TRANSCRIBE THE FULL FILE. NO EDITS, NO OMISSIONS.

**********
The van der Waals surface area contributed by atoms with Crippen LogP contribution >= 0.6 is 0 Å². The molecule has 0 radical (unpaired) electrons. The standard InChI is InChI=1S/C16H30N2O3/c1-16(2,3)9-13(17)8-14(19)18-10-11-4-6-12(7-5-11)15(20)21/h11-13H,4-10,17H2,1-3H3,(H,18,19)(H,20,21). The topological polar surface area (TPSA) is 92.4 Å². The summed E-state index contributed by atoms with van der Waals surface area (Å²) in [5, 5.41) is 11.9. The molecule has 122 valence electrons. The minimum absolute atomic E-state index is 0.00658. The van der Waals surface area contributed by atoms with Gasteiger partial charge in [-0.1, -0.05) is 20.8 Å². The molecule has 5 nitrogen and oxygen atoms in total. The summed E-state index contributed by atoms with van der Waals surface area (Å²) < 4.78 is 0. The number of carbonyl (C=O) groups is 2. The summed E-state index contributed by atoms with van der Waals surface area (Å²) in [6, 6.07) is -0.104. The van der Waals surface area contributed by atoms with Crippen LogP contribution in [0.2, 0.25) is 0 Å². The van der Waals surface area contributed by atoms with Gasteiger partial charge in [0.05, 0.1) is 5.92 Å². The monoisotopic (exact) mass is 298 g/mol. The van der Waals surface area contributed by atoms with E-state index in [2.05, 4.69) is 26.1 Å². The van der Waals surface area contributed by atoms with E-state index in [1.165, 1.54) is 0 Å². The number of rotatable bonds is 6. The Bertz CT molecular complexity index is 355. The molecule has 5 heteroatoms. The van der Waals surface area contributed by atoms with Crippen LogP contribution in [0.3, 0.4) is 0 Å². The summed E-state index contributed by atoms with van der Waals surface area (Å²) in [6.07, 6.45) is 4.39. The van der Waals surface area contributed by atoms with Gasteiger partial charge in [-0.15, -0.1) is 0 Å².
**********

The van der Waals surface area contributed by atoms with Crippen LogP contribution >= 0.6 is 0 Å². The molecule has 0 radical (unpaired) electrons. The standard InChI is InChI=1S/C16H30N2O3/c1-16(2,3)9-13(17)8-14(19)18-10-11-4-6-12(7-5-11)15(20)21/h11-13H,4-10,17H2,1-3H3,(H,18,19)(H,20,21). The topological polar surface area (TPSA) is 92.4 Å². The summed E-state index contributed by atoms with van der Waals surface area (Å²) in [5, 5.41) is 11.9. The molecule has 122 valence electrons. The minimum absolute atomic E-state index is 0.00658. The van der Waals surface area contributed by atoms with Gasteiger partial charge in [-0.1, -0.05) is 20.8 Å². The molecule has 5 nitrogen and oxygen atoms in total. The summed E-state index contributed by atoms with van der Waals surface area (Å²) < 4.78 is 0. The number of carbonyl (C=O) groups is 2. The summed E-state index contributed by atoms with van der Waals surface area (Å²) in [6, 6.07) is -0.104. The van der Waals surface area contributed by atoms with Crippen LogP contribution in [0.2, 0.25) is 0 Å². The van der Waals surface area contributed by atoms with Gasteiger partial charge in [0.05, 0.1) is 5.92 Å². The monoisotopic (exact) mass is 298 g/mol. The van der Waals surface area contributed by atoms with E-state index in [2.05, 4.69) is 26.1 Å². The van der Waals surface area contributed by atoms with E-state index in [1.165, 1.54) is 0 Å². The number of rotatable bonds is 6. The Bertz CT molecular complexity index is 355. The molecule has 5 heteroatoms. The van der Waals surface area contributed by atoms with Crippen LogP contribution in [0.3, 0.4) is 0 Å². The summed E-state index contributed by atoms with van der Waals surface area (Å²) in [6.07, 6.45) is 4.39. The van der Waals surface area contributed by atoms with Gasteiger partial charge in [-0.15, -0.1) is 0 Å².